The judgment of the district court is affirmed.
Appellant has raised several additional points of error which do not warrant more than a cursory discussion
Appellant contends that criminal penalties for failure to file income tax returns under 26 U.S.C. § 7203 violate constitutional rights to privacy and protection against self-incrimination and vagueness. This court has on previous occasions rejected both arguments. See United States v. Russell, 585 F.2d 368, 370 (8th Cir. 1978); United States v. MacLeod, 436 F.2d 947, 951 (8th Cir.), Cert. denied, 402 U.S. 907, 91 S.Ct. 1378, 28 L.Ed.2d 647, Rehearing denied, 402 U.S. 990, 91 S.Ct. 1659, 29 L.Ed.2d 157 (1971) (taxpayer's right against self-incrimination not violated); Accord United States v. Lachman, 469 F.2d 1043, 1046 (1st Cir. 1972), Cert. denied, 411 U.S. 931, 93 S.Ct. 1897, 36 L.Ed.2d 390 (1973) (26 U.S.C. § 7203 is not improperly vague).
Appellant also claims that he was improperly prosecuted by information rather than by indictment, and that this resulted in lack of subject matter jurisdiction in the trial court. This court has previously considered and rejected the argument that joinder of several counts under 26 U.S.C. § 7203 converts the offenses into crimes chargeable by indictment. United States v. Johnson, 585 F.2d 374, 377 (8th Cir. 1978); United States v. Russell, supra, 585 F.2d at 370.
As a third allegation of error, appellant claims that a government exhibit linking him to a tax protest group was both irrelevant and unduly prejudicial, and therefore should have been excluded from evidence. Since objection to the exhibit was not timely raised at trial, this point is not preserved on appeal. Fed.R.Evid. 103; Fed.R.Crim.P. 51.
Finally, appellant objects to the jury charge, claiming that the words "bad purpose or evil motive" are required for proper instruction of the jury on the concept of willfulness as used in 26 U.S.C. § 7203. This contention has been considered and rejected by both the United States Supreme Court and this circuit. United States v. Pomponio, 429 U.S. 10, 11-12, 97 S.Ct. 22, 50 L.Ed.2d 12 (1976); United States v. Olson, 576 F.2d 1267, 1272 (8th Cir.), Cert. denied, 439 U.S. 896, 99 S.Ct. 256, 58 L.Ed.2d 242 (1978); United States v. Pohlman, 522 F.2d 974, 977 (8th Cir. 1975) (en banc), Cert. denied, 423 U.S. 1049, 96 S.Ct. 776, 46 L.Ed.2d 638 (1976). We further note that appellant was granted the modification in the jury charge which he requested near the end of trial.
The Honorable John W. Oliver, Chief Judge, United States District Court for the Western District of Missouri
These requirements, which were developed before the effective date of the Federal Rules of Evidence, have survived the adoption of the Rules even though they were not expressly incorporated into Rule 404. See United States v. Goehring, 585 F.2d 371, 372-73 (8th Cir. 1978); United States v. Drury, 582 F.2d 1181, 1184 n. 6 (8th Cir. 1978); United States v. Maestas, 554 F.2d 834, 837 n. 2 (8th Cir.), Cert. denied, 431 U.S. 972, 97 S.Ct. 2936, 53 L.Ed.2d 1070 (1977); United States v. Clemons, 503 F.2d 486, 489 (8th Cir. 1974)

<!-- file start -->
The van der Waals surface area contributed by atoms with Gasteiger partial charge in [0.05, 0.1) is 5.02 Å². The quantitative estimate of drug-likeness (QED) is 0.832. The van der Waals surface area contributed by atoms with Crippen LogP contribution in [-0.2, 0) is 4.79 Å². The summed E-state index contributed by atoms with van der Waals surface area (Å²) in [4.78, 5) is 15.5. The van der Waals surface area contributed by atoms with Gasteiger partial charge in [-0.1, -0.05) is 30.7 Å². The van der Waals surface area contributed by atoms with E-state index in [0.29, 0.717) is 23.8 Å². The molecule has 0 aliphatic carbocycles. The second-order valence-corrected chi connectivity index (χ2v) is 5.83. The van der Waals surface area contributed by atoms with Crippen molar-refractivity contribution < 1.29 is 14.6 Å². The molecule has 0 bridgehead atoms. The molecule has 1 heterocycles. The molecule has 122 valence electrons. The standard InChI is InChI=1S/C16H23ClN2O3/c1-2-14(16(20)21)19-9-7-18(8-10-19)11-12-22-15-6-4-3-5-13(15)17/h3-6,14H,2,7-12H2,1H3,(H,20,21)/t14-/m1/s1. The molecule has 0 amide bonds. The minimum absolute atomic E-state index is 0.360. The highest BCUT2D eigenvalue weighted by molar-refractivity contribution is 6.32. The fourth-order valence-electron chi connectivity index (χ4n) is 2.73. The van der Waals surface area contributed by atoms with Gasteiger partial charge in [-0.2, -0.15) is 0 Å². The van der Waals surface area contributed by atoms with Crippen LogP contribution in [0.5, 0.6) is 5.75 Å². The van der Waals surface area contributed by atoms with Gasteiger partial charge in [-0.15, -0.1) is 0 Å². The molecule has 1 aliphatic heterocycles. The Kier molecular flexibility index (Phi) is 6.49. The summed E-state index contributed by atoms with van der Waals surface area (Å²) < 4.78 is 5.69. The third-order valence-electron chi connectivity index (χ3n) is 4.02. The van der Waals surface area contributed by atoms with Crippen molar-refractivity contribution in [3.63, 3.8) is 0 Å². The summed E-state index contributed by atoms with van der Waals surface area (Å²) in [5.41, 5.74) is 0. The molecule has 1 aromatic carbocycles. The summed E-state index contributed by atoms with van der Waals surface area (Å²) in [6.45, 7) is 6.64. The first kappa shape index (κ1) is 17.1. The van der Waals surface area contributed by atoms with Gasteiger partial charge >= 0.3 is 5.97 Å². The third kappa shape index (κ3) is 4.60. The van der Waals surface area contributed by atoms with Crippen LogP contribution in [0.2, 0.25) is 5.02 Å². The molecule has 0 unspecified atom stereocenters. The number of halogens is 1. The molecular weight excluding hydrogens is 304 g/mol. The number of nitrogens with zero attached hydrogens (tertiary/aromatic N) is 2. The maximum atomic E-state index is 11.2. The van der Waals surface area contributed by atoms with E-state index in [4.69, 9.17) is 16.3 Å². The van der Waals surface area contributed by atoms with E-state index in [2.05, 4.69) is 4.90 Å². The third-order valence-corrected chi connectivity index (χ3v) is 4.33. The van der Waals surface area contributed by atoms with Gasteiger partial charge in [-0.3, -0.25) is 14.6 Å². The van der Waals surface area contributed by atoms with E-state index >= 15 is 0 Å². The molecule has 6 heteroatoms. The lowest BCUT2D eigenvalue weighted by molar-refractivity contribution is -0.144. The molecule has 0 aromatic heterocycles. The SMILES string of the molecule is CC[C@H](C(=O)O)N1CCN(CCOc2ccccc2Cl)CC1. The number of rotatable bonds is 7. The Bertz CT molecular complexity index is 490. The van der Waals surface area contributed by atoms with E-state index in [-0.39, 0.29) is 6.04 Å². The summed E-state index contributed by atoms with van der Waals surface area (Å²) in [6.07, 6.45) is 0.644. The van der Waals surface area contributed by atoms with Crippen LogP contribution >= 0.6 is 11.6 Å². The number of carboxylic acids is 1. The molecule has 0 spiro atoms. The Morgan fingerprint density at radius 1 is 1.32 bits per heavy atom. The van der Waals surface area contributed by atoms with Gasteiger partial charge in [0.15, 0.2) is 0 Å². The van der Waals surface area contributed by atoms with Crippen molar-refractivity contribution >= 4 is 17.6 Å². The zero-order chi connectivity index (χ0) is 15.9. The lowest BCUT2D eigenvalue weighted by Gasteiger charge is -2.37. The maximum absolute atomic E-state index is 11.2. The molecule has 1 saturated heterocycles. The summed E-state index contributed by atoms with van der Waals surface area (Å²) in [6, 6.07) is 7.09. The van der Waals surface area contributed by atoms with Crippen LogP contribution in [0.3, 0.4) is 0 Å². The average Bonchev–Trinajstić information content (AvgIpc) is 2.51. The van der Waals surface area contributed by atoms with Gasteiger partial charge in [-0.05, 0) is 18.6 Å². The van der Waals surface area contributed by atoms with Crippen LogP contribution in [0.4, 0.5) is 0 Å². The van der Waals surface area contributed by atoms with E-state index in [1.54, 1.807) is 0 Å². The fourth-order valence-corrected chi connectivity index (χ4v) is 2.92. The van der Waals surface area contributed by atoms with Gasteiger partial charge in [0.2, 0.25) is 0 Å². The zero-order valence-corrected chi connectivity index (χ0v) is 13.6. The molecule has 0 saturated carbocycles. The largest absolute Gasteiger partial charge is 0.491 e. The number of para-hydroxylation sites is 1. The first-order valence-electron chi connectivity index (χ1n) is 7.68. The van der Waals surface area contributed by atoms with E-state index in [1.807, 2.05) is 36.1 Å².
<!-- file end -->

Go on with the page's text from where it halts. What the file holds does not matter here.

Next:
In response to the government's motion for mistrial, the court stated that although the court had planned to ask a voir dire question regarding IRS retaliation, the question had escaped notice by both the parties and the court "simply didn't reach it." The trial court further stated that had counsel for appellant requested the question at the end of voir dire, the court "would have given it" because the court considered this a proper question in an Internal Revenue case
The trial court instructed the jury as follows:
Just as we were about to get started, a third question arose, and one of the members of the jury and to remove any mystery about it and to avoid any distraction or discussion of the question during your deliberations, Mr. Gilbert R. Hughes sent a note to the Court and inquired whether the outcome of the case would cause any member of the jury to be audited by the Internal Revenue Service.
The Court wants to say to the jury that while I have been here a long time, and I have never heard of anyone ever having been audited because of serving on a jury, regardless of whether the jury may have returned a verdict of not guilty, I wanted to be in a position to authoritatively state to you, and I requested the government to check out so I can do so, and I want to assure you, Mr. Hughes, and every other member of the jury that IRS doesn't even keep track of the people who are on a jury. Whether you are audited or whether you aren't is a matter of random selection under very complicated procedures.
I want to lay that question completely at rest, so that this jury, as all juries, can proceed in this case in accordance with the Constitution and laws of the United States and to apply that law to the facts as this jury determines.
So I am going to simply suggest that should any member of this jury's number come up and you receive a notice of audit from the Internal Revenue Service simply make the fact known to the judge of this court, send a copy of the letter to the United States Attorney's office, and I will see that an appropriate inquiry is made as to whether or not your number came up in any manner other than in accordance with the statutes passed by Congress and the regulations promulgated by the Internal Revenue Service.